Electric vehicles promise to revolutionize transportation but they need safer, better-performing batteries. Now, a Faculty of Science researcher at the University of Calgary, and colleagues at the University of Maryland (UMD), College Park in the United States have made major inroads toward developing a next-generation, all solid-state lithium battery.
Venkataraman Thangadurai, professor in the Chemistry Department at the University of Calgary, worked with project leader Eric Wachsman, professor of engineering at UMD, and other scientists at UMD to build the advanced battery. They published their recent findings, “Negating interfacial impedance in garnet-based solid-state Li metal batteries,” in Nature Materials.
Current lithium-ion batteries have several issues. They include leakage, poor chemical stability, flammability, and limited operating voltage or energy density. But the UCalgary-UMD research team’s new button-sized lithium battery is chemically stable, non-flammable and can operate safely at a higher voltage than existing batteries. “The technology we have developed would enable absolutely stable, robust, safe, high-powered, all solid-state lithium batteries for future energy storage,” Thangadurai says.
Existing lithium-ion batteries like those used in electric and plug-in hybrid vehicles, as well as in portable electronics, use membranes of organic polymer compounds and lithium salts as the electrolyte. The electrolyte in a battery separates the two electrodes (the positive cathode and the negative anode), and conducts the lithium ions between the electrodes during charging and discharging cycles. Currently used organic polymer-based electrolytes are flammable, so fire is a safety issue.
Wachsman and co-principle investigators Thangadurai and Liangbing Hu, along with other UMD scientists, instead used a solid ceramic electrolyte, which doesn’t burn. The research team also used, for the first time, a technique called atomic layer deposition to place a thin film of aluminum oxide on top of a garnet structure coating the ceramic electrolyte.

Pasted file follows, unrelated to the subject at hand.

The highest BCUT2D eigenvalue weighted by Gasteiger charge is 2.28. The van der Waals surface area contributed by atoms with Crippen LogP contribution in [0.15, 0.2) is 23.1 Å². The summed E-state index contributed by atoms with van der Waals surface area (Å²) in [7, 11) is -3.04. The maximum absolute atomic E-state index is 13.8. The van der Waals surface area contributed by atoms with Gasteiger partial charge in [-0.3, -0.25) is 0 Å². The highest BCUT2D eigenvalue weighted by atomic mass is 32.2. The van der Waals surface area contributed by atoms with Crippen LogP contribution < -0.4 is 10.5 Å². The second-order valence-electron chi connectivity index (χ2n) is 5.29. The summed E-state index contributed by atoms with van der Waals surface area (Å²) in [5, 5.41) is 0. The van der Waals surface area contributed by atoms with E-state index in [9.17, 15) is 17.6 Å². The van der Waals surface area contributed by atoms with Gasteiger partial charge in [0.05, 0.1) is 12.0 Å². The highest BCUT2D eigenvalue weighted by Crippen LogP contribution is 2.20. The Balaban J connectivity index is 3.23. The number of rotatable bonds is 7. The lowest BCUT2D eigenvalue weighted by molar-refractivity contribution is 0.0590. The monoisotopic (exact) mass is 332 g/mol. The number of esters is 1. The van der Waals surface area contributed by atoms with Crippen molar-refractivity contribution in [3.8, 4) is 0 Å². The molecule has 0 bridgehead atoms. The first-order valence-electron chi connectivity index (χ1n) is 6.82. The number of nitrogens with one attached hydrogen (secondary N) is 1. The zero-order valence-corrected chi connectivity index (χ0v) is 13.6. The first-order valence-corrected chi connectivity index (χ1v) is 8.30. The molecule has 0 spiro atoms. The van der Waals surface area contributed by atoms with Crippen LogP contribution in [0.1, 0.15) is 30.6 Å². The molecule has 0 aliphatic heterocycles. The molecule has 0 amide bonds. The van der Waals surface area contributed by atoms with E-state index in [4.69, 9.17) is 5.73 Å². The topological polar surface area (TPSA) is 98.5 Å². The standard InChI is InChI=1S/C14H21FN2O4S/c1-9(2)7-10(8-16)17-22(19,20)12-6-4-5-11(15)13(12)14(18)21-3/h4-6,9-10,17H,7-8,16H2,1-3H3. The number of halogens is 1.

They showed there was “negligible interface resistance” between the lithium metal anode and the ceramic electrolyte interface, resulting in fast transport of charges and higher performance overall. Their newly developed interface chemistry also enabled the team to use a lithium metal anode and a high-voltage cathode, which will significantly boost their battery’s energy storage capacity and operating voltage compared with existing lithium-ion batteries.
Thangadurai pioneered the use of garnet-type ceramics in solid-state lithium batteries several years ago, while working as a post-doctoral researcher at the University of Kiel in Germany. About three years ago, he took a sabbatical research leave from the University of Calgary and pursued the technology with Wachsman and his team at the University of Maryland.
“That collaboration enabled us to invent the needed breakthrough in solid-state batteries that not only overcomes the inherent flammability issues with today’s batteries, but is resulting in the development of a truly revolutionary smaller, lighter, and lower-cost battery to meet the rapidly growing need for energy storage,” says Wachsman, director of UMD’s Energy Research Center.
Thangadurai expects it will take about five years to develop a commercial-scale, solid-state lithium battery incorporating their technology. The team’s international collaboration was supported by a contract with the U.S. Department of Energy.
This article was adapted with permission from The University of Calgary.